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Bug

Netflix Users In Danger of Unknowingly Picking Up Malware 153

An anonymous reader writes "Users of Silverlight, Microsoft's answer to Adobe Flash, are in danger of having malware installed on their computers and being none the wiser, as an exploit for a critical vulnerability (CVE-2013-0634) in the app framework has been added to the Angler exploit kit. The vulnerability could allow remote code execution if an attacker hosts a website that contains a specially crafted Silverlight application that could exploit this vulnerability and then convinces a user to view the website. The attacker could also take advantage of compromised websites and websites that accept or host user-provided content or advertisements." You'd think something like Silverlight would automatically upgrade itself.
Microsoft

Submission + - Microsoft Research takes on Go (i-programmer.info)

mikejuk writes: Microsoft Research has used F# and AI to implement a consumer-quality game of Go — arguably the most difficult two-person game to implement.
They have used an interesting approach to the problem of playing the game which is a pragmatic cross between tree search with pruning and machine learning
to spot moves with a "good shape". The whole lot has been packaged into an XNA based 3D story based game.

Cellphones

Submission + - 89,000 Microsoft employees will get a Windows Phon (networkworld.com)

suraj.sun writes: 89,000 Microsoft employees will get a Windows Phone 7 handset

"Every Microsoft employee will be getting a Windows Phone 7 phone," says Guy Gilbert, one of two Windows Phone executives interviewed by Networkworld at PDC earlier this week.

News of this move first came several months ago when a leaked internal email from Microsoft mobile president Andrew Lees informed Microsoft employees that they'd be receiving a new phone.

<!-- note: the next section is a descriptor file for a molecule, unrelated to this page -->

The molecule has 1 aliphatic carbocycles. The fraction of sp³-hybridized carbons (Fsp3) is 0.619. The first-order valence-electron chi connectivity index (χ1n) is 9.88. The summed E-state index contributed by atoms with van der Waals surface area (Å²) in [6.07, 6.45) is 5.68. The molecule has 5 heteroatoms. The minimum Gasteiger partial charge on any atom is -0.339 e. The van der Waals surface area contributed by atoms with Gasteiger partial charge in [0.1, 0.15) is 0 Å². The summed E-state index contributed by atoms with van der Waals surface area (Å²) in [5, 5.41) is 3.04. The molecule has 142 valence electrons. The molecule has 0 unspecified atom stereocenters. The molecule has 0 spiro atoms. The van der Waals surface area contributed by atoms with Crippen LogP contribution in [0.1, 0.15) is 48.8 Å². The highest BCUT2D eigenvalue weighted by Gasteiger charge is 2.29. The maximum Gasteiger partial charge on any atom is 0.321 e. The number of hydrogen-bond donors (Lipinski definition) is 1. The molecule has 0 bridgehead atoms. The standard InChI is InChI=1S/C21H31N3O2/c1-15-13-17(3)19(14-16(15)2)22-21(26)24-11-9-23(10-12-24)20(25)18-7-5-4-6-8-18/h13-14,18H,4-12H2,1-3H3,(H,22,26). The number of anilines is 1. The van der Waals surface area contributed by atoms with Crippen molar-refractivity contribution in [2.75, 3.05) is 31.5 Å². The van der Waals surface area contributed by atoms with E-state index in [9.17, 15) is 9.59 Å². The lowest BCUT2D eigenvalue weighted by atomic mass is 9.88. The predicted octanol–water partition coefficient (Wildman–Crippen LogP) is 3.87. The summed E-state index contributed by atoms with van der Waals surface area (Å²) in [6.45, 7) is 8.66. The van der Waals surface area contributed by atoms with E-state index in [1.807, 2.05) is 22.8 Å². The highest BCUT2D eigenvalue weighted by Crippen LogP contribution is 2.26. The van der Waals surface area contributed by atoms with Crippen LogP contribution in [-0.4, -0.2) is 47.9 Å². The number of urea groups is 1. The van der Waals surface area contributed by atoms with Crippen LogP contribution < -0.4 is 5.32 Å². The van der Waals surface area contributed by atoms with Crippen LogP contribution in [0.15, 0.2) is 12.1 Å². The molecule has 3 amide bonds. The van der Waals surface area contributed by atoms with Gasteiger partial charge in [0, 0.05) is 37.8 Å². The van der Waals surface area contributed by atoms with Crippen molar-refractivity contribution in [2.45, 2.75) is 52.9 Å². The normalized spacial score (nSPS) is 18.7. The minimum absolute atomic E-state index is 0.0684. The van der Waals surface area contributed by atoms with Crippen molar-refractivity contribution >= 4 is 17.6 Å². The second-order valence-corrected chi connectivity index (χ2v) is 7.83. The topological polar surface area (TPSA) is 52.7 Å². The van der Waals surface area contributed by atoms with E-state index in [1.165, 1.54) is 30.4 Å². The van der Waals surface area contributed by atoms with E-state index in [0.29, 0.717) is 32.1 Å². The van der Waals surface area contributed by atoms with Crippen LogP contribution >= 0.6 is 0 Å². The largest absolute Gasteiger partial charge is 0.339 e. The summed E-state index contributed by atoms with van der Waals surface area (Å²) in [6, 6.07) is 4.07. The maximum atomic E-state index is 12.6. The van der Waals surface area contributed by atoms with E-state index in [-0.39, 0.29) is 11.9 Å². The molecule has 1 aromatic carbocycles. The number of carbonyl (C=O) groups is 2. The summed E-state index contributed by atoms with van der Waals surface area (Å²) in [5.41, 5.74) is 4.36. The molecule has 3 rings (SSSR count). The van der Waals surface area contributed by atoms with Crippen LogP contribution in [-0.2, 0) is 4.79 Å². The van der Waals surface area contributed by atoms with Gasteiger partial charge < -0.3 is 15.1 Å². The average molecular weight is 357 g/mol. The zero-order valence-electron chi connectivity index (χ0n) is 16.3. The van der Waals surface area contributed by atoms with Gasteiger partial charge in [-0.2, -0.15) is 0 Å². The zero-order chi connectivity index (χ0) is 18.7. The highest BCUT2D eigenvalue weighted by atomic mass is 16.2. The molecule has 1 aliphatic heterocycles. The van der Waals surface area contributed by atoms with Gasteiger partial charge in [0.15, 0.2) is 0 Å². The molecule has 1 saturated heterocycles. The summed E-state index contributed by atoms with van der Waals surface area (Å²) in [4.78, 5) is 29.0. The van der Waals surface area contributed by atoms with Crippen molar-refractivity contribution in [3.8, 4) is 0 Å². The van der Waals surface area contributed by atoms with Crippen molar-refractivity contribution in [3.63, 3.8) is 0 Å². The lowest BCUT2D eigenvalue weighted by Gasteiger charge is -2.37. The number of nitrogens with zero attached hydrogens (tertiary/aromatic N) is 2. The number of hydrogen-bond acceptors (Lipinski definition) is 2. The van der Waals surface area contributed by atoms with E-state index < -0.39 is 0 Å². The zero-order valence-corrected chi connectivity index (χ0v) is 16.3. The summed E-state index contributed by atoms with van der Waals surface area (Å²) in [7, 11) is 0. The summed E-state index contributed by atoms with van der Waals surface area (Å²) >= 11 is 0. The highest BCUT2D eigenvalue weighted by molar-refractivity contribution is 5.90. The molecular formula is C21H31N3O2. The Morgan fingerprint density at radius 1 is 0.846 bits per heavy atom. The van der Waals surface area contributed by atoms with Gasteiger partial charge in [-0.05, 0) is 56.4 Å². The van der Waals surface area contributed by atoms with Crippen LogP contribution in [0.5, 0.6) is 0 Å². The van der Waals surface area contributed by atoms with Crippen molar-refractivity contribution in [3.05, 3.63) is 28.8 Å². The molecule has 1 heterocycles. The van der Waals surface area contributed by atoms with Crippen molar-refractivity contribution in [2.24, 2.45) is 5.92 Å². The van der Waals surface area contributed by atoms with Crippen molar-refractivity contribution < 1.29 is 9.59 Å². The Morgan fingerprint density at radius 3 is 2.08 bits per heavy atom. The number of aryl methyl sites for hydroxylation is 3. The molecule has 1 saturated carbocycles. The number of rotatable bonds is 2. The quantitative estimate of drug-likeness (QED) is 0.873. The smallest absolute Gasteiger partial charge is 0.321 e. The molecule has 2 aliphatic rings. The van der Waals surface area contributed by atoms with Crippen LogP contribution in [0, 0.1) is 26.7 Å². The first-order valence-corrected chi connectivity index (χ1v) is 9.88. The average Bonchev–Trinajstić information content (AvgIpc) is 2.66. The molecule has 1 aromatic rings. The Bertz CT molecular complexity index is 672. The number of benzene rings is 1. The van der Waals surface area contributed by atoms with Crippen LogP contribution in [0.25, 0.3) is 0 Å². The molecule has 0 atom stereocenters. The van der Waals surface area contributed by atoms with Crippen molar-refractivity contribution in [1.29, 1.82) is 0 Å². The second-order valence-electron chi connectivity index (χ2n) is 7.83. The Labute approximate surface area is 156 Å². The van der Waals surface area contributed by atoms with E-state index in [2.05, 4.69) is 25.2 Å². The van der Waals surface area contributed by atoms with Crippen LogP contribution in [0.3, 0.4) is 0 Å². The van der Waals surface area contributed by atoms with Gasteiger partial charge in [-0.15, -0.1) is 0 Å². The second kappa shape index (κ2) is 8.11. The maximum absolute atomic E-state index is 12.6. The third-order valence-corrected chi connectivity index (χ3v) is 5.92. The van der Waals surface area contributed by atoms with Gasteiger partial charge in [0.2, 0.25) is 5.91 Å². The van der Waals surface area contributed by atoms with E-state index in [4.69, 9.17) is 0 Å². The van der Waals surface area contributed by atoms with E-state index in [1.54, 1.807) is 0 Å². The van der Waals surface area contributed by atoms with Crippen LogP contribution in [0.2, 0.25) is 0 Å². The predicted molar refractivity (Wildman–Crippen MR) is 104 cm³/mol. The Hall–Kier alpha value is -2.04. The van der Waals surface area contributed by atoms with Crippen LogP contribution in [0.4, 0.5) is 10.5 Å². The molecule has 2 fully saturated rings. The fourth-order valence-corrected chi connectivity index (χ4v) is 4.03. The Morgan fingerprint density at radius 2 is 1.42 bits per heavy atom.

Networkworld: http://www.networkworld.com/community/node/68068

Microsoft

Submission + - Microsoft admits OpenOffice.org is a contender (computerworlduk.com)

ChiefMonkeyGrinder writes: Microsoft has unwittingly admitted that OpenOffice.org is a rival, by launching a three-minute video of customers explaining why they switched to Microsoft Office from OpenOffice.org. Glyn Moody writes: "You don't compare a rival's product with your own if it is not comparable. And you don't make this kind of attack video unless you are really, really worried about the growing success of a competitor. [Microsoft] has now clearly announced that OpenOffice.org is a serious rival to Microsoft Office, and should be seriously considered by anyone using the latter."

Feed Techdirt: Music Publishers Lawsuit Against Yahoo, Microsoft, Real Tossed For Failing To Pr (techdirt.com)

Back in June, we wrote about an odd lawsuit from a bunch of independent music publishers headed by MCS Music America against Microsoft, Yahoo and RealNetworks claiming that all three failed to secure licenses on the compositions. This seems strange, of course. You would assume that big companies like Microsoft, Yahoo and Real would make sure to secure all the necessary licenses for their music download and streaming operations. However, MCS and the others suggested that the three companies only secured the licenses on the recordings, but not the compositions. What appeared to have happened, was that Microsoft, Yahoo and Real licensed the songs from the major record labels, who also own many publishing operations, and in were told that they had received licenses for both the recording and composition. The problem is that not all of those major labels hold the composition rights. In some cases, those rights are still held by independent music publishers -- and there was a fair amount of confusion over who owned what. It was a perfect example of how ridiculous copyright law is today that even in setting up a big music operation from a major company with the major record labels, no one was exactly sure if all the proper rights were secured.